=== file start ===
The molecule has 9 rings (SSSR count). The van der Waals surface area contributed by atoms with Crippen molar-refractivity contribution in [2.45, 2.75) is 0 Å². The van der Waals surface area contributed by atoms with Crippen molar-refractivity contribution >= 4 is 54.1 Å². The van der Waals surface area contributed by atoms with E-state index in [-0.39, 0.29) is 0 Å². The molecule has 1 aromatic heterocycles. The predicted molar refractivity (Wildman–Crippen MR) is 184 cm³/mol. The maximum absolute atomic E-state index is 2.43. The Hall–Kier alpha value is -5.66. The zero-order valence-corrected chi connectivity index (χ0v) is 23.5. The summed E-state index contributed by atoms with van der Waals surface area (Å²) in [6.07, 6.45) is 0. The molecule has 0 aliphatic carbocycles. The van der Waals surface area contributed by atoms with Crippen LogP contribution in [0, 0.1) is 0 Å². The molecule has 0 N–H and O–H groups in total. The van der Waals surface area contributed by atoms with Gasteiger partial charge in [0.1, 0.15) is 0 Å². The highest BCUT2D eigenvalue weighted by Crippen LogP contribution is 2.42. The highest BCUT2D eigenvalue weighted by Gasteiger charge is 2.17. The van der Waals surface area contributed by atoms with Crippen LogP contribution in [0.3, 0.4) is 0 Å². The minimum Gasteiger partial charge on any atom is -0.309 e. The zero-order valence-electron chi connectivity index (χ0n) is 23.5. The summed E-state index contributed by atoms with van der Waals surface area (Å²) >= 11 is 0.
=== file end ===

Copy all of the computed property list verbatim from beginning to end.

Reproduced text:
The molecule has 9 rings (SSSR count). The van der Waals surface area contributed by atoms with Crippen molar-refractivity contribution in [2.45, 2.75) is 0 Å². The van der Waals surface area contributed by atoms with Crippen molar-refractivity contribution >= 4 is 54.1 Å². The van der Waals surface area contributed by atoms with E-state index in [-0.39, 0.29) is 0 Å². The molecule has 1 aromatic heterocycles. The predicted molar refractivity (Wildman–Crippen MR) is 184 cm³/mol. The maximum absolute atomic E-state index is 2.43. The Hall–Kier alpha value is -5.66. The zero-order valence-corrected chi connectivity index (χ0v) is 23.5. The summed E-state index contributed by atoms with van der Waals surface area (Å²) in [6.07, 6.45) is 0. The molecule has 0 aliphatic carbocycles. The van der Waals surface area contributed by atoms with Crippen LogP contribution in [0, 0.1) is 0 Å². The molecule has 0 N–H and O–H groups in total. The van der Waals surface area contributed by atoms with Gasteiger partial charge in [0.1, 0.15) is 0 Å². The highest BCUT2D eigenvalue weighted by Crippen LogP contribution is 2.42. The highest BCUT2D eigenvalue weighted by Gasteiger charge is 2.17. The van der Waals surface area contributed by atoms with Crippen LogP contribution in [0.3, 0.4) is 0 Å². The minimum Gasteiger partial charge on any atom is -0.309 e. The zero-order valence-electron chi connectivity index (χ0n) is 23.5. The summed E-state index contributed by atoms with van der Waals surface area (Å²) >= 11 is 0.